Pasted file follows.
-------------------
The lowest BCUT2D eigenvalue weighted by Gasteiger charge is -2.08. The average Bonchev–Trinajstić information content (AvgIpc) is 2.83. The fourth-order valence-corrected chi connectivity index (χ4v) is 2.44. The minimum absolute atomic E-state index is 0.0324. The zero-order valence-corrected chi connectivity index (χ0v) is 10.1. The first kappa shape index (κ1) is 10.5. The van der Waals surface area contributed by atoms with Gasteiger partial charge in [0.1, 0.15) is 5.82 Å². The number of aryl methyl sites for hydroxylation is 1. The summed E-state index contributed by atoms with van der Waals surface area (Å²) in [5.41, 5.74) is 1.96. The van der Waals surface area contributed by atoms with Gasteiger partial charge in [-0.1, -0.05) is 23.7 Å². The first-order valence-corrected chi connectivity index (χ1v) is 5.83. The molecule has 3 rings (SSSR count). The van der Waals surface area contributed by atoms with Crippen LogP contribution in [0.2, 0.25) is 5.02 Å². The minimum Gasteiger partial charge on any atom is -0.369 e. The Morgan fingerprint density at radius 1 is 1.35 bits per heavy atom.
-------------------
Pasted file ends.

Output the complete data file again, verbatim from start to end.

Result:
The lowest BCUT2D eigenvalue weighted by Gasteiger charge is -2.08. The average Bonchev–Trinajstić information content (AvgIpc) is 2.83. The fourth-order valence-corrected chi connectivity index (χ4v) is 2.44. The minimum absolute atomic E-state index is 0.0324. The zero-order valence-corrected chi connectivity index (χ0v) is 10.1. The first kappa shape index (κ1) is 10.5. The van der Waals surface area contributed by atoms with Gasteiger partial charge in [0.1, 0.15) is 5.82 Å². The number of aryl methyl sites for hydroxylation is 1. The summed E-state index contributed by atoms with van der Waals surface area (Å²) in [5.41, 5.74) is 1.96. The van der Waals surface area contributed by atoms with Gasteiger partial charge in [-0.1, -0.05) is 23.7 Å². The first-order valence-corrected chi connectivity index (χ1v) is 5.83. The molecule has 3 rings (SSSR count). The van der Waals surface area contributed by atoms with Crippen LogP contribution in [0.2, 0.25) is 5.02 Å². The minimum Gasteiger partial charge on any atom is -0.369 e. The Morgan fingerprint density at radius 1 is 1.35 bits per heavy atom.